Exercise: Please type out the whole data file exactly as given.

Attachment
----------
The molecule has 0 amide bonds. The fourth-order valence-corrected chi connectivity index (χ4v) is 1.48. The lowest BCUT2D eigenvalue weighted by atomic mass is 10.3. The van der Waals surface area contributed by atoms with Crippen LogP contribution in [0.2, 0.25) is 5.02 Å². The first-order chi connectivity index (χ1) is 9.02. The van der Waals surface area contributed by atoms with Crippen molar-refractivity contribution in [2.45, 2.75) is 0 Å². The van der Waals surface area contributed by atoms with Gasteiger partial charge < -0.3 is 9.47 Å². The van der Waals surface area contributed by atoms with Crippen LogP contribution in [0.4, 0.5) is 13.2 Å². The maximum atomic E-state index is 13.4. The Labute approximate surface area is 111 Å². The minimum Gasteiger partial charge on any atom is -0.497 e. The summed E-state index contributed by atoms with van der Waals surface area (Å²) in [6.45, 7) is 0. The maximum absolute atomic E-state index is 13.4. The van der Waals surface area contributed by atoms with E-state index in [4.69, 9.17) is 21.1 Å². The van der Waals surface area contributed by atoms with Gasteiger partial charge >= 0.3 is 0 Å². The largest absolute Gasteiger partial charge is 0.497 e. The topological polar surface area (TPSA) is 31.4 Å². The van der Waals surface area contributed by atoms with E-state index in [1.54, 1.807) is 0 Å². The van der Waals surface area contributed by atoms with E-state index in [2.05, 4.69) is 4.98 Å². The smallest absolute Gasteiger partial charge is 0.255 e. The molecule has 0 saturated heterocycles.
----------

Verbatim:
The molecule has 0 amide bonds. The fourth-order valence-corrected chi connectivity index (χ4v) is 1.48. The lowest BCUT2D eigenvalue weighted by atomic mass is 10.3. The van der Waals surface area contributed by atoms with Crippen LogP contribution in [0.2, 0.25) is 5.02 Å². The first-order chi connectivity index (χ1) is 9.02. The van der Waals surface area contributed by atoms with Crippen molar-refractivity contribution in [2.45, 2.75) is 0 Å². The van der Waals surface area contributed by atoms with Gasteiger partial charge < -0.3 is 9.47 Å². The van der Waals surface area contributed by atoms with Crippen LogP contribution in [0.4, 0.5) is 13.2 Å². The maximum atomic E-state index is 13.4. The Labute approximate surface area is 111 Å². The minimum Gasteiger partial charge on any atom is -0.497 e. The summed E-state index contributed by atoms with van der Waals surface area (Å²) in [6.45, 7) is 0. The maximum absolute atomic E-state index is 13.4. The van der Waals surface area contributed by atoms with E-state index in [4.69, 9.17) is 21.1 Å². The van der Waals surface area contributed by atoms with Gasteiger partial charge >= 0.3 is 0 Å². The largest absolute Gasteiger partial charge is 0.497 e. The topological polar surface area (TPSA) is 31.4 Å². The van der Waals surface area contributed by atoms with E-state index in [1.54, 1.807) is 0 Å². The van der Waals surface area contributed by atoms with E-state index in [2.05, 4.69) is 4.98 Å². The smallest absolute Gasteiger partial charge is 0.255 e. The molecule has 0 saturated heterocycles.